Wikimedia

“Darling Clemmie”

When: 1930s 
Who said it: Winston Churchill to wife Clementine 

We knew he was a man of words, but we did not know he was a man to borrow the lovey-dovey words of an American western folk ballad turned kids song. Oh my darling, oh my darling, oh my... turns out where wife Clementine Churchill was concerned, Winston got a wee bit sappy. 

Flickr/Vagner Carvalheiro

"Mara"

When: 1940s
Who said it: Jose Bartoli to Frida Kahlo

Most have read the inspiring love letters between Frida Kahlo and Diego Rivera. But, our favorite pet name comes not from the pen of Rivera, but from that of lover Jose Bartol. This secret lover called the painter, "Mara," short for, "Maravillosa," of course.

Flickr/That Hartford Guy

"Nungen” 

When: 1960s
Who said it: Elvis Presley to Priscilla Presley

Another guy who just loved baby talk, Elvis had special names for all his women. So many, in fact, that it was difficult to pick just one for this list. But, his name for Priscilla is our favorite because it sounds like the noise all humans make when rubbing noises with a puppy. Apparently it meant "little one" in Elvis language.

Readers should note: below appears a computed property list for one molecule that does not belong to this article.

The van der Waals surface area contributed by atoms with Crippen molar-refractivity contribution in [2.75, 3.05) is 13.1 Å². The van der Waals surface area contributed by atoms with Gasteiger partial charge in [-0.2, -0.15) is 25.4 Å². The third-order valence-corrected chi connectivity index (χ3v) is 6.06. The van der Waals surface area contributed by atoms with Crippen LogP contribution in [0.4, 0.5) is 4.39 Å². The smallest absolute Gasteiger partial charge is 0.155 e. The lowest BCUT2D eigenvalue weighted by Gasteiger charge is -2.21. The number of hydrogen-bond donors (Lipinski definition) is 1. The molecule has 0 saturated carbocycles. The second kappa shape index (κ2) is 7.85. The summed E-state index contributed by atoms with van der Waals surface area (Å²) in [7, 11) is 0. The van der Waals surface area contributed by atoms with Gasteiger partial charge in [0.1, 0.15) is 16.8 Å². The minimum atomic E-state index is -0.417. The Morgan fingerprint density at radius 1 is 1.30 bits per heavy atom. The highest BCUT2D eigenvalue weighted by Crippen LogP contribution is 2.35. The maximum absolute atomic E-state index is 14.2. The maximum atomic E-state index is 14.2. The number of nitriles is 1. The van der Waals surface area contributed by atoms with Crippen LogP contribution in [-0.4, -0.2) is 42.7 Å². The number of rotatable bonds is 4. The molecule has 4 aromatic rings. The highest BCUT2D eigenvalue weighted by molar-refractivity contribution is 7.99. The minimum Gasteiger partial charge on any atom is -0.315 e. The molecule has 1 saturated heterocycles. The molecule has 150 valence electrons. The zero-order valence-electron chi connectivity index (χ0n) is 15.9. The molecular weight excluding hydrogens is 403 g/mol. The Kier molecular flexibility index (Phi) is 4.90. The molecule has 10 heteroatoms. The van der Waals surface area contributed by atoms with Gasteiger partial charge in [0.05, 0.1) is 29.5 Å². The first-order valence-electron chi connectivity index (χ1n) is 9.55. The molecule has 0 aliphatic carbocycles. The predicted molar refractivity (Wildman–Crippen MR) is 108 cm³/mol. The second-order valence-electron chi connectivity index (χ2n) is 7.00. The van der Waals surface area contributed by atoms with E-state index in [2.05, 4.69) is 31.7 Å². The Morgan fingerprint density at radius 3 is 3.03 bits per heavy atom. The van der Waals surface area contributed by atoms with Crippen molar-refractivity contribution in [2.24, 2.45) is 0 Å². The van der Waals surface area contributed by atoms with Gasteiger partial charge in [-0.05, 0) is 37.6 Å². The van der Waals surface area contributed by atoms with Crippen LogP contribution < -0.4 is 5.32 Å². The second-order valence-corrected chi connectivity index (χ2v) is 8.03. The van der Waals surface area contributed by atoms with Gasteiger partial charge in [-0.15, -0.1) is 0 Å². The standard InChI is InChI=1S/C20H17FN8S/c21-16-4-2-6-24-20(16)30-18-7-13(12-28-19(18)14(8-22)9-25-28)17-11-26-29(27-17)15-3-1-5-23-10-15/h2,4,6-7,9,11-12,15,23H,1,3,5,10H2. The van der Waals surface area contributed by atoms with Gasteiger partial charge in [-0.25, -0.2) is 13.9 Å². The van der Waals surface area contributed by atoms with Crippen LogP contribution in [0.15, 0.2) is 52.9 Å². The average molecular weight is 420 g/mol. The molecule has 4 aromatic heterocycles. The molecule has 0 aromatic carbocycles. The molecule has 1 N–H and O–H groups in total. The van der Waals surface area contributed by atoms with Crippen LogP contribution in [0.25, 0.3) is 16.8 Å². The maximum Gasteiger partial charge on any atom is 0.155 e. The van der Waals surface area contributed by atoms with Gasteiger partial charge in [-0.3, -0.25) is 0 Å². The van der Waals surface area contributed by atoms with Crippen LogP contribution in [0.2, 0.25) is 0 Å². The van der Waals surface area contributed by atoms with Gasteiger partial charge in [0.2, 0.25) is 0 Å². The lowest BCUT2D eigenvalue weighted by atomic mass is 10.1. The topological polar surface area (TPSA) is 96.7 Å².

Flickr/Paul Townsend

"The Pig"

When: 1960s 
Who said it: Suze Rotolo to lover Bob Dylan

No ideas on this one. We are out of ideas. Suze Rotolo dated legendary musician Bob Dylan from 1961 to 1964. She is the woman on the cover of The Freewheelin' Bob Dylan. Somewhere in the course of their three-year relationship, she started calling Bob Dylan, "The Pig," but in a cute, "I love you" sort of way. Like most pet names, it makes absolutely no sense to outsiders unversed in their specific language of love. 
 
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Kara King is a Production Assistant at Thrillist and would gladly go by "Wicky Poo" for Earnest. Follow her lovelorn tweets at @karatillie